Engineering Science

Disability is no obstacle to success

June 10, 2013

Milad Haji Hassan receives his bachelor’s degree in systems engineering this month after overcoming a variety of obstacles during his studies.

Bound to a wheelchair by a lifelong disability, he discovered that many of his lectures and labs were not easily accessible.  He also found it difficult and time-consuming to travel to school from his North Vancouver home.

But with the help of his friends, family and classmates, including SFU’s Centre for Students with Disabilities, Haji Hassan surmounted the challenges and completed his degree in just five years while developing solutions for others living with disabilities.

In his first year, Haji Hassan was one of a group of students who designed a twelve -wheeled chair that could move over obstacles and climb stairs. Although nothing came of the project, the design demonstrated proof of the concept.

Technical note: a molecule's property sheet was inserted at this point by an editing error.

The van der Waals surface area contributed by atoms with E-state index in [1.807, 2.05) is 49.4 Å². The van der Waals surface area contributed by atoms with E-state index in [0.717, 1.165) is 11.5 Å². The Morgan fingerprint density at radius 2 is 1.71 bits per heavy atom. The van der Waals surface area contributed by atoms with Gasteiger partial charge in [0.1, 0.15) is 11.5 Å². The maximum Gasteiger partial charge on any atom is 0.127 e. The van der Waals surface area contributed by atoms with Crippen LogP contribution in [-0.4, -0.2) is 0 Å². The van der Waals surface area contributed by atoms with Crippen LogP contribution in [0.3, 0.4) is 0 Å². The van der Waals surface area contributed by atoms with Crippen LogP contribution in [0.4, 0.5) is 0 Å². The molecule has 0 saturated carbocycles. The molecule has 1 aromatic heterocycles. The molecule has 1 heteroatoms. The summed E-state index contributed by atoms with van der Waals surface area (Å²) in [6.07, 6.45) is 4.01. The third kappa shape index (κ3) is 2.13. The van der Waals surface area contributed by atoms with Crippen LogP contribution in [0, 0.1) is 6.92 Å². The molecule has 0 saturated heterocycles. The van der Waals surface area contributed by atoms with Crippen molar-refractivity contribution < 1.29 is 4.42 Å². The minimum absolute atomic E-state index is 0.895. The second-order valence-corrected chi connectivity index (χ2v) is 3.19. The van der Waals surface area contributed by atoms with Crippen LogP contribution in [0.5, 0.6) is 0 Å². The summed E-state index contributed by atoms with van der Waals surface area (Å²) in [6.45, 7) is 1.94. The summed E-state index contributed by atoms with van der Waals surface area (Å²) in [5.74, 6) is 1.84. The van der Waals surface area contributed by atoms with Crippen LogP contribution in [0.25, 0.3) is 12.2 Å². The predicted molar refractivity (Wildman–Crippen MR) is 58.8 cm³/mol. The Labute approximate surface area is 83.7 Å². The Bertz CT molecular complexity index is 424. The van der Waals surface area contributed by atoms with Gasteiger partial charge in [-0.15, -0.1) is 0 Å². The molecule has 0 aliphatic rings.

By his fourth year, Haji Hassan was applying his engineering knowledge during a co-op work term with the Neil Squire Society, a not-for-profit organization that offers skill-development programs to people with disabilities across Canada.

As a member of the society’s e-learning team, he helped develop solutions for making web content more accessible to people with mobility issues and visual impairment. These included a text-to-speech plug-in that converts online text into speech, and a video player with a modified controller that makes it easier to play videos online.

Chad Leaman, director of development at the society, supervised Haji Hassan’s work and says: “Having a disability does not impact his work; he is incredibly bright and a valuable member of our team. Being able to apply his skills and knowledge from his SFU education to create positive change for people with disabilities has made him more confident."

Now that Haji Hassan has graduated, he plans to continue developing assistive technology devices that can improve the lives of the physically disabled.

 “Others have paved the way for me and I feel responsible to pay this forward,” he says. “I have great self-satisfaction when I feel I am useful to the community.”

Story credit/ Stephanie Chow, SFU Public Affairs and Media Relations